- The Washington Times - Sunday, January 30, 2011


Before Cairo fell into chaos, the U.S. Embassy in Egypt was worried about the stability of President Hosni Mubarak‘s regime and its perpetually poor human rights record.

Classified cables released last week reveal the extent of diplomatic concerns over the future of America’s strongest Arab ally years before massive street protests against Mr. Mubarak’s three decades of autocratic rule in Egypt. The Cairo cables are among dozens of secret and confidential documents the anti-secrecy website WikiLeaks dumped on the Internet on Friday.

The embassy reported in 2009 that a political insider close to Mr. Mubarak assured American diplomats that the Egyptian military would guarantee a “smooth transfer of power” from the 82-year-old president to his 47-year-old son, Gamal.

The cable said that Ali El Deen Hilal Dessouki, a top member of the ruling National Democratic Party, “dismissed public and media speculation about the succession.”

“The idea that the military remains a key political and economic force is conventional wisdom here,” the embassy said in the secret cable. “However, other observers tell us that the military has grown less influential, more fractured and its leadership weaker in recent years.”

Another cable also speculates on a transition of power from Mr. Mubarak to his son, adding that Gamal Mubarak was maneuvering in 2007 to sideline anyone he viewed as a “threat to his presidential ambitions.”

The cable identified Omar Suleiman, the former director of the Egyptian intelligence service, and Defense Minister Mohamed Hussein Tantawi as among those potential political threats. President Mubarak over the weekend appointed Mr. Suleiman to serve as the first vice president he has named since assuming power in 1981.

Citing a source whose name was redacted, the cable said a package of constitutional amendments approved in March 2007 “is largely aimed at ensuring Gamal Mubarak’s succession of his father and a ‘more controllable, stable political scene when he does take the reins.’”

Egypt’s poor human rights record presented the embassy with a difficult choice between openly confronting the Mubarak government or using diplomacy behind the scenes to push for the rights of political opponents.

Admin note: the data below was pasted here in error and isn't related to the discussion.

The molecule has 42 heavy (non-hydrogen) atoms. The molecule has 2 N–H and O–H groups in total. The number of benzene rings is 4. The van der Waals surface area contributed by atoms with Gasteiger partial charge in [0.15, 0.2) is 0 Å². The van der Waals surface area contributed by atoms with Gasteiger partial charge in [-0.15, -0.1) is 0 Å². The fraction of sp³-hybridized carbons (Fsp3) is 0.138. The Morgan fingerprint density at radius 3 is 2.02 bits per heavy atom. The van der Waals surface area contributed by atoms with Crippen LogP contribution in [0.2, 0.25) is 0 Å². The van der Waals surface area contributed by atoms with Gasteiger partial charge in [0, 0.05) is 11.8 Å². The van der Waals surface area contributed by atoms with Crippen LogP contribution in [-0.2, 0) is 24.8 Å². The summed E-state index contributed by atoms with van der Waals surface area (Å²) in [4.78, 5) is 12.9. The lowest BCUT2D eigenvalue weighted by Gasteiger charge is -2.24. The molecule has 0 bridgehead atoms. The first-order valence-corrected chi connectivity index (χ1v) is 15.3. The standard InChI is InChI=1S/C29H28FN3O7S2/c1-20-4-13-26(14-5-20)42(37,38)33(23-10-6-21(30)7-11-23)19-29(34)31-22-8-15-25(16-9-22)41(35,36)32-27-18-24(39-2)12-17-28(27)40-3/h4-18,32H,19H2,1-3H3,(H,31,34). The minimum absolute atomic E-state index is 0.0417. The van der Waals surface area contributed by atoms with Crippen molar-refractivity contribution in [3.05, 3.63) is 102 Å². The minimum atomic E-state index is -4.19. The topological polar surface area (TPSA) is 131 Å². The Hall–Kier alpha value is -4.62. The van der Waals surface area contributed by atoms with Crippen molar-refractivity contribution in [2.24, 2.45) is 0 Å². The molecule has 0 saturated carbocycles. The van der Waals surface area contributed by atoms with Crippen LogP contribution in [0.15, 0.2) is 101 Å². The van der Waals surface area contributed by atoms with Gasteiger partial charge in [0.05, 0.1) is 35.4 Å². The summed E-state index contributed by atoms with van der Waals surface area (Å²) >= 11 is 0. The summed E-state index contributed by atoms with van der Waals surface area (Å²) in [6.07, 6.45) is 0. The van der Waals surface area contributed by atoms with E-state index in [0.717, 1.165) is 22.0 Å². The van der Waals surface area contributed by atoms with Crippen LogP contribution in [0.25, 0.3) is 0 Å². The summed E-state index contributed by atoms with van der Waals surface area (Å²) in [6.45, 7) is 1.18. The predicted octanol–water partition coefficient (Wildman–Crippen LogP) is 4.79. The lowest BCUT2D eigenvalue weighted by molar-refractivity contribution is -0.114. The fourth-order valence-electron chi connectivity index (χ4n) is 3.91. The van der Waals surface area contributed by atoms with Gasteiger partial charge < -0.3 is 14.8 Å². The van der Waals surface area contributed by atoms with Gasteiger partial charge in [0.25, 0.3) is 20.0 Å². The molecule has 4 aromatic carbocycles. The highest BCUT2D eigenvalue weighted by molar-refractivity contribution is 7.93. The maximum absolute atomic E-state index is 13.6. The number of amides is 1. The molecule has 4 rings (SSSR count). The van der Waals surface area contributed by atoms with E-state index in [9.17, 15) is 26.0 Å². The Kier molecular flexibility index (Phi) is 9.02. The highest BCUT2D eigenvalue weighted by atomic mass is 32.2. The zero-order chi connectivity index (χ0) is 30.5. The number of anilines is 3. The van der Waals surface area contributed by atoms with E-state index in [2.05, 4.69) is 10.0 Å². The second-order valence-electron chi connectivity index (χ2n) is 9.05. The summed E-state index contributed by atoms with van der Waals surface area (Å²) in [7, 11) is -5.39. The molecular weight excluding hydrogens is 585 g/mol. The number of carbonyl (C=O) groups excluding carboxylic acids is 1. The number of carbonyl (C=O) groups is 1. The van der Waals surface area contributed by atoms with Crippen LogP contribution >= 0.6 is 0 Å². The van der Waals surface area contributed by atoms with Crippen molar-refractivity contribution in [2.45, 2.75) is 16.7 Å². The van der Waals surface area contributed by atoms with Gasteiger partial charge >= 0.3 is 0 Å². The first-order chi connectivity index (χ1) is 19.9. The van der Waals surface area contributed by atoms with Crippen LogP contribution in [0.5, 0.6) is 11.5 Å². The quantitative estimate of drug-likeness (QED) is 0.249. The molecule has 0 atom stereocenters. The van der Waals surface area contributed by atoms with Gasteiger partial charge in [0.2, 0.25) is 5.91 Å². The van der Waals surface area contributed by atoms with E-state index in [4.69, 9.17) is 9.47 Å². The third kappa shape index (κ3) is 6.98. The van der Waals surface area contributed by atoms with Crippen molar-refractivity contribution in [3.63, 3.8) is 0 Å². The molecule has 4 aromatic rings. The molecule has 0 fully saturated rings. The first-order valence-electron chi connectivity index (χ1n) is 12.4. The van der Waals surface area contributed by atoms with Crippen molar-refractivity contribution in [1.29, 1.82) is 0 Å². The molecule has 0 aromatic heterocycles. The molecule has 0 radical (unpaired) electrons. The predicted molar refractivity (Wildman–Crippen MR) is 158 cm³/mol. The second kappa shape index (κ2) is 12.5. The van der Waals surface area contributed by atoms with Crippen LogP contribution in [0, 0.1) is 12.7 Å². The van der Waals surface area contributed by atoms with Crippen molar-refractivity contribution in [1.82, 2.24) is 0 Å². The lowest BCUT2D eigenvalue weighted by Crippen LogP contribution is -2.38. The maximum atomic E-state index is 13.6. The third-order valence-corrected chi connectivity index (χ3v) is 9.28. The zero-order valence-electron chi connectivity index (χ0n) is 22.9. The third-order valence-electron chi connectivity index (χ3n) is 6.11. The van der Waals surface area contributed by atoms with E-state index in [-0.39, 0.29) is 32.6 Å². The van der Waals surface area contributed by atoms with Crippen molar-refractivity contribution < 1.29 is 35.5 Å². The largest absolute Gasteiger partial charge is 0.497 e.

“Credible human rights lawyers believe police brutality continues to be a pervasive, daily occurrence in [government] detention centers,” U.S. Ambassador Margaret Scobey said in a confidential cable in January 2010.

In a February cable last year, the embassy cited an unidentified “human rights activist” who urged the United States to rely on “quiet diplomacy over public statements.”


Foreign visitors in Washington this week include:


Christina Liu, Taiwan’s minister of the council for economic planning and development, who addresses the American Enterprise Institute about U.S. investment in Taiwan.


Domingo Enriquez, former mayor of San Jacinto Amilpas, Mexico; and Luis Najera, a Mexican journalist who exposed corrupt police officials bribed by drug lords in Juarez. They discuss the crisis in Mexico at a briefing at the International Republican Institute.


Vital Kamerhe, former president of the National Assembly of the Democratic Republic of the Congo; and Mvemba Dizolele, a Congolese journalist. They discuss preparations for a presidential election in a briefing at the Center for Strategic and International Studies.


Michael Theurer, a German member of the European Parliament. He addresses the Friedrich Naumann Foundation on the economic distress hitting southern Europe and the relative stability in northern Europe.

Call Embassy Row at 202/636-3297 or e-mail jmorrison@washingtontimes.com.

• James Morrison can be reached at jmorrison@washingtontimes.com.

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